The first stage is vegetation removal, whereby all topsoil and vegetation, including trees, are disposed of in nearby valleys. The overburden dumped here is known as valley fill.
Key fact: Valley fills from mountaintop removal have buried over 2,000 miles of headwater streams
The next stage is blasting, which involves using explosives to flatten the mountaintops. Coal mining companies typically remove between 600 and 1,000 feet from the mountaintop or ridgeline.
After blasting comes digging. This requires heavy equipment, namely draglines, to remove massive amounts of overburden from above the coal seams.
The coal is then processed. This involves washing it with water and chemicals, producing coal slurry, a waste fluid containing coal dust, water, and clay. Coal slurry also contains toxic chemicals, most notably arsenic, mercury, lead, and chromium.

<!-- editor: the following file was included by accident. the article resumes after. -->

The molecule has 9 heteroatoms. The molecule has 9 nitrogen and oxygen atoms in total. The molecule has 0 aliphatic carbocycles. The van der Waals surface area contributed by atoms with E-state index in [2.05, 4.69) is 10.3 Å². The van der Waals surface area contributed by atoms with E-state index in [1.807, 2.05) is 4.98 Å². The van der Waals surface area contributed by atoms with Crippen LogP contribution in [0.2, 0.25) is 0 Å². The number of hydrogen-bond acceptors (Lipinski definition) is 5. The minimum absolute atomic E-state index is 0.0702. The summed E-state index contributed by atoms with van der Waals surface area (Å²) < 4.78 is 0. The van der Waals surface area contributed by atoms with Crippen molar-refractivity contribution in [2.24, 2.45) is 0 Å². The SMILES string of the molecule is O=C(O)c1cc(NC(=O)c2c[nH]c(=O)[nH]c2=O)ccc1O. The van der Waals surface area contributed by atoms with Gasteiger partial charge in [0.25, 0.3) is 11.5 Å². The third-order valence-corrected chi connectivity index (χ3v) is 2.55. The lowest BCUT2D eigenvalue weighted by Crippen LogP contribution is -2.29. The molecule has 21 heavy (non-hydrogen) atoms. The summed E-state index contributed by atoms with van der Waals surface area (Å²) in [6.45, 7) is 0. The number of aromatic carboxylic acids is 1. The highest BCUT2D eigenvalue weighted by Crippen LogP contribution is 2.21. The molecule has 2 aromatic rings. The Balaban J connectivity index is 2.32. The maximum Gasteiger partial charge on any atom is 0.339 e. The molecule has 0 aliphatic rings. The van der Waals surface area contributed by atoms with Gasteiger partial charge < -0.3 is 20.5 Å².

Key fact: Mountaintop removal sites encompass over one million acres
The final stage is reclamation, though the efforts are minimal, with only 3% of reclaimed sites used for economic development.
Cheaper than other mining methods
More efficient by requiring less manpower
Fulfils energy demands
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